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Police hand out information sheets and speak to demonstrators as truckers and supporters continue to protest COVID-19 vaccine mandates, in Ottawa on Feb. 16.BLAIR GABLE/Reuters

Protesters were ordered by police to leave Ottawa’s downtown core immediately or face consequences including arrest, vehicle seizure or having their licences revoked. But on the 20th day of demonstrations against pandemic restrictions, many say they have no intention of going anywhere.

In a flyer handed out to demonstrators on Wednesday, police said they needed to clear the area and that anyone blocking streets or assisting others in doing so would be committing a criminal offence.

“The people of Ottawa are being denied the lawful use, enjoyment and operation of their property and you are causing businesses to close,” the flyer said. “That is mischief under the Criminal Code.”

The notice also said charges and/or convictions could mean denial of entry to the United States.

On Monday, Prime Minister Justin Trudeau invoked the never-before-used Emergencies Act in response to blockades. The following day, Ottawa’s police chief resigned amid intense criticism from city councillors and residents over the service’s handling of the crisis.

Public Safety Minister Marco Mendicino defended the sweeping emergency declaration on Wednesday, saying several protesters who blockaded the border in Alberta have ties to a far-right extremist organization with leaders in the country’s capital.

At a city-council meeting, Ottawa Mayor Jim Watson urged protesters to leave as the presence of local police, Ontario Provincial Police (OPP) and RCMP grows stronger. Mr. Watson said it is his understanding that those who want to leave now will be allowed to do so, unless they have committed criminal acts.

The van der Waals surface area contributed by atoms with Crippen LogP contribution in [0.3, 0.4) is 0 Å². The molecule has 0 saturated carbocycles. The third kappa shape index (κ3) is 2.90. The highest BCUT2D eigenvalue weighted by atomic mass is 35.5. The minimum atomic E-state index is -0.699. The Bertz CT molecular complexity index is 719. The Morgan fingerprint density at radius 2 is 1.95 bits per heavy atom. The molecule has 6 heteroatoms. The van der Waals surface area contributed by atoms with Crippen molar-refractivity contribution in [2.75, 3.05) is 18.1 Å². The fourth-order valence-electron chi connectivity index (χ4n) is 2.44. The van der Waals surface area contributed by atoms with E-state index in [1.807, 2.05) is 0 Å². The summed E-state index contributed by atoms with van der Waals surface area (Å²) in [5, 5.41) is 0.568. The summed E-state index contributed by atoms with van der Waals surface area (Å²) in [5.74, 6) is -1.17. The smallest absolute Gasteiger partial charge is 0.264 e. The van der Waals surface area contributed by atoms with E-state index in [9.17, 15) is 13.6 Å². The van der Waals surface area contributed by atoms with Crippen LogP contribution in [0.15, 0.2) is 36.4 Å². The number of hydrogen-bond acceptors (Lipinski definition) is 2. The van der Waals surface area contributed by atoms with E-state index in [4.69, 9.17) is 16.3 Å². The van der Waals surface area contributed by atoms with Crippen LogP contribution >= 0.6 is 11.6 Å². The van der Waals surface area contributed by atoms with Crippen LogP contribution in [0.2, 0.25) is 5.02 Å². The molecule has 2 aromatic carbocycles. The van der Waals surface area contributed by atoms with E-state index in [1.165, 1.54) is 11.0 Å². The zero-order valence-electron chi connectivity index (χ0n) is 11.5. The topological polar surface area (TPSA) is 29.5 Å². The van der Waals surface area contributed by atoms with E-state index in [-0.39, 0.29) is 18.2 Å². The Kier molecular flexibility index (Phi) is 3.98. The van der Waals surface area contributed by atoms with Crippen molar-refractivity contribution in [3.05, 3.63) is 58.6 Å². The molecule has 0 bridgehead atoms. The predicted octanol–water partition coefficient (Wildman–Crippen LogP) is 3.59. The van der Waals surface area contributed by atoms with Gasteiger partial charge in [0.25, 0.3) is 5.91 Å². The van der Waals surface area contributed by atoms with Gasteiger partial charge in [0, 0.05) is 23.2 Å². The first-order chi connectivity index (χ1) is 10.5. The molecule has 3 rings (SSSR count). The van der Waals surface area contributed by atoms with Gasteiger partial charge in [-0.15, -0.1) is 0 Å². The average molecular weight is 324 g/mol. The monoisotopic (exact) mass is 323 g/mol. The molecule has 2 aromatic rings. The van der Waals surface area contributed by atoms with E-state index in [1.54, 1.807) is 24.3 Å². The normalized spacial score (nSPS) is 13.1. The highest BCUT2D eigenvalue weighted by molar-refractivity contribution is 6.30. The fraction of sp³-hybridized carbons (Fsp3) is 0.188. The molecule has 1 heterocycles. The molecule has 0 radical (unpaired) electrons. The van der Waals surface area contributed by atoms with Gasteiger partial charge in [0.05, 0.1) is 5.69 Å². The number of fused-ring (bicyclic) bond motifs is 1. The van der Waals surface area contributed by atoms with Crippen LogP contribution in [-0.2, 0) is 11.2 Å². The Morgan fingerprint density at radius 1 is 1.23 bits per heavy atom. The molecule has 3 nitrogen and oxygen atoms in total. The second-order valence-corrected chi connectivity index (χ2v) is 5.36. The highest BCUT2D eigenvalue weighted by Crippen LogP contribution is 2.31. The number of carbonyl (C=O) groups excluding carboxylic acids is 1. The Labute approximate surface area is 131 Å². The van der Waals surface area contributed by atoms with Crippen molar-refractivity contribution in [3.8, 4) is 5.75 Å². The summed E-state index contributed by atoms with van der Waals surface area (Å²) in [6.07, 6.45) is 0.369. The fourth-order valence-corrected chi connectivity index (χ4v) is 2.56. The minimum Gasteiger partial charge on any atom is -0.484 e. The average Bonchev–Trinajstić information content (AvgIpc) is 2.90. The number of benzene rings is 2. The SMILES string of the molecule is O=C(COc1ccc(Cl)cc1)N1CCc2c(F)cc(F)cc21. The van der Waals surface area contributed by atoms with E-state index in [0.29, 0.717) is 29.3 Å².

“The window of opportunity for you to leave our city is closing,” he said. “If you leave now voluntarily, the odds of you being able to leave with your property are quite high.”

Ottawa pushes ahead with Emergencies Act as border protests end

Interim chief Steve Bell told council that officers are going truck to truck to advise demonstrators to leave the protest sites and facilitating the departure of anyone who wants to go. He said all police actions will be lawful and in line with the Charter.

“You will be hearing and seeing these actions in the coming days,” he said. “It will take time to do this right. Every step will be considered and methodical.”

He also said some of the techniques that officers are “lawfully able and prepared to use are not what we are used to seeing in Ottawa.” He said officers are prepared to use them and whatever means possible to bring about a safe outcome and restore order.

Many demonstrators were defiant in the face of the new notice from police on Wednesday. Some continued undeterred with their lunch-time pig roast over a spit beside parked trucks and food tents. Others left toilets out beside their trucks for protesters to dump the police flyers. Many have written the street address where they are parked on the outside of their truck, or installed a mailbox.

In front of the Parliament buildings on Wellington Street, truckers blocking the intersection blared their horns despite a court injunction and protesters continued dancing in the intersection. Further down the street, a shirtless man danced on top of a concrete barrier in front of a row of trucks, waving a sign that said, “hold the line” on one side and “stand up Canada” on the other.

The court injunction against protesters honking their horns was largely respected last week but has been ignored since the weekend. On Wednesday, horns were again blasted throughout the downtown. Ontario Superior Court Justice Hugh McLean on Wednesday extended a prohibition on truck and air horns for an additional 60 days that will last until mid-April.